‘Mass Effect: Andromeda’ to have meaningful sidequests, akin to The Witcher

Why it matters to you

An open world game in which every sidequest is enriching makes for an overall greater experience.

Prepare to frequently question life itself while playing Mass Effect: Andromeda, as the development team has stuffed the game with meaningful sidequests.

In an interview with PC Gamer Magazine, Bioware’s Fabrice Condominas said that they’re taking a different approach to sidequests in Andromeda, following The Witcher 3: Wild Hunt.

More: There are no plans to bring ‘Mass Effect: Andromeda’ to Nintendo Switch, for now

“We are approaching the completionist aspect very differently, because we’ve done and learned a lot from [Dragon Age:] Inquisition,” said Condominas. “But we’ve also observed what other games have been doing, like The Witcher.”

The Mass Effect series has been known for it’s rich world with varied and likable characters, but aspects of the game can feel like busywork. Its sidequests, especially when compared to The Witcher series by CD Projekt Red, did not compare. In The Witcher, every sidequest had a layer of moral ambiguity, and would make you sit and question your decisions. More often than not, the decision that you made based on either prejudices, or what you believed from other characters in-game, turned out to be wrong. What’s worse is that there are consequences to who you let live, and who you let die.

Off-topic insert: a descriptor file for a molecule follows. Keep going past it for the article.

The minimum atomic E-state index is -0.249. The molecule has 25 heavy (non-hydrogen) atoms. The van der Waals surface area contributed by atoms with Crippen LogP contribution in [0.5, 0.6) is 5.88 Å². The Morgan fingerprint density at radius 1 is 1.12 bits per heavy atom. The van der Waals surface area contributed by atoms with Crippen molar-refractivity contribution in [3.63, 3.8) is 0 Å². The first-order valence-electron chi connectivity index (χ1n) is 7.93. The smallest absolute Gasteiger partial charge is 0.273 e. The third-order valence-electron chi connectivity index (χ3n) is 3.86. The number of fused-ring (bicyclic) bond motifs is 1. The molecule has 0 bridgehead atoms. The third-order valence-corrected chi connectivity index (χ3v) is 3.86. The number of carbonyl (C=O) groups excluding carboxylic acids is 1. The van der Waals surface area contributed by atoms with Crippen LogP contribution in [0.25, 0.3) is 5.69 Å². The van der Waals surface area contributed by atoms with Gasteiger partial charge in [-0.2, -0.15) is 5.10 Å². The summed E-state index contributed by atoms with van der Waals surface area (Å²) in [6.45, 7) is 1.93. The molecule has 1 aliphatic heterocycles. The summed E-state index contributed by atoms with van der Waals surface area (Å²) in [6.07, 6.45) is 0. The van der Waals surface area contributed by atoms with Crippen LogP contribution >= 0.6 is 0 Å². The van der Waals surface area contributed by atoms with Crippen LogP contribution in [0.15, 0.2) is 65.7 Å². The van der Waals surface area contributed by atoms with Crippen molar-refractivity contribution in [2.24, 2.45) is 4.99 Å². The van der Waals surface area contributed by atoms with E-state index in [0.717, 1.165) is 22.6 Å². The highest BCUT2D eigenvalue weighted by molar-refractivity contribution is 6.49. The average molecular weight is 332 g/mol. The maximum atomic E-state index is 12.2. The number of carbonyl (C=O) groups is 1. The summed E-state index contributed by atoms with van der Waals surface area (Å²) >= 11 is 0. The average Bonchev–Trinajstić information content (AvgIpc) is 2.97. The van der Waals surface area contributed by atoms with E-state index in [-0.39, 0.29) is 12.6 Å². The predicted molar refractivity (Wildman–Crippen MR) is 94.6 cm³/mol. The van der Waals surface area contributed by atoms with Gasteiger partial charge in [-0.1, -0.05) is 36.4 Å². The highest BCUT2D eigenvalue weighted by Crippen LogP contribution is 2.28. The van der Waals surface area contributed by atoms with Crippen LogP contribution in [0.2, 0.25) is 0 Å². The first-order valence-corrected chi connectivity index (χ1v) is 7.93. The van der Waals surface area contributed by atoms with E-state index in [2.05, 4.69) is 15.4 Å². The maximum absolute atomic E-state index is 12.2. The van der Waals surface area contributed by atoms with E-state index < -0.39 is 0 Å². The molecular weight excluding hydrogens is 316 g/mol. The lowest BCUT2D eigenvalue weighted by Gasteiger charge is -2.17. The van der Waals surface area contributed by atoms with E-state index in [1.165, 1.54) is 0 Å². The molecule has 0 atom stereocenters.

The sidequests in The Witcher were so gripping that they usurped the entire stories of other games. It’s also why many gamers would spend over a hundred hours hunting down every single quest to squeeze out every ounce of narrative.

Condominas also pointed out that sidequests themselves do not need to have a major tie-in to the overall narrative to be meaningful or impactful. It’s something that The Witcher 3: Wild Hunt pulled off particularly well.

Mass Effect: Andromeda is set to launch March 21, 2017 for the Xbox One, PlayStation 4, and PC. The full interview with Condominas can be found in the March issue of PC Gamer Magazine.

Leave a Reply

Your email address will not be published. Required fields are marked *